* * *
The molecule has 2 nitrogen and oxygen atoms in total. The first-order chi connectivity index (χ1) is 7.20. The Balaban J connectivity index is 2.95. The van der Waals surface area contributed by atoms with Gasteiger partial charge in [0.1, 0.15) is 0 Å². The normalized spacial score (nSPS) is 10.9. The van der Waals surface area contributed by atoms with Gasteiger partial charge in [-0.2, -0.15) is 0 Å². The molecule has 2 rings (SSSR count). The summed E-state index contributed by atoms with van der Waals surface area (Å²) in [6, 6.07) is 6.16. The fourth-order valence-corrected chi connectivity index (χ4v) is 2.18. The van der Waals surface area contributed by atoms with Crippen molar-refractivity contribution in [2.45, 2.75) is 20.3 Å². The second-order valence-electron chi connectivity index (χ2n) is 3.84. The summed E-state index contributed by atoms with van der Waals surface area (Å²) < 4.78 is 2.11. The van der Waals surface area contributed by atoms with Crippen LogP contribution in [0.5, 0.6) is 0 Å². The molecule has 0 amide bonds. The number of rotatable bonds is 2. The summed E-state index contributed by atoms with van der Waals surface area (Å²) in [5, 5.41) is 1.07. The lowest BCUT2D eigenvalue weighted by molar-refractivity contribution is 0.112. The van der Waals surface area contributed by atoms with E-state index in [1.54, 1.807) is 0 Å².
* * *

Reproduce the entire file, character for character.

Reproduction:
The molecule has 2 nitrogen and oxygen atoms in total. The first-order chi connectivity index (χ1) is 7.20. The Balaban J connectivity index is 2.95. The van der Waals surface area contributed by atoms with Gasteiger partial charge in [0.1, 0.15) is 0 Å². The normalized spacial score (nSPS) is 10.9. The van der Waals surface area contributed by atoms with Gasteiger partial charge in [-0.2, -0.15) is 0 Å². The molecule has 2 rings (SSSR count). The summed E-state index contributed by atoms with van der Waals surface area (Å²) in [6, 6.07) is 6.16. The fourth-order valence-corrected chi connectivity index (χ4v) is 2.18. The van der Waals surface area contributed by atoms with Crippen molar-refractivity contribution in [2.45, 2.75) is 20.3 Å². The second-order valence-electron chi connectivity index (χ2n) is 3.84. The summed E-state index contributed by atoms with van der Waals surface area (Å²) < 4.78 is 2.11. The van der Waals surface area contributed by atoms with Crippen LogP contribution in [0.5, 0.6) is 0 Å². The molecule has 0 amide bonds. The number of rotatable bonds is 2. The summed E-state index contributed by atoms with van der Waals surface area (Å²) in [5, 5.41) is 1.07. The lowest BCUT2D eigenvalue weighted by molar-refractivity contribution is 0.112. The van der Waals surface area contributed by atoms with E-state index in [1.54, 1.807) is 0 Å².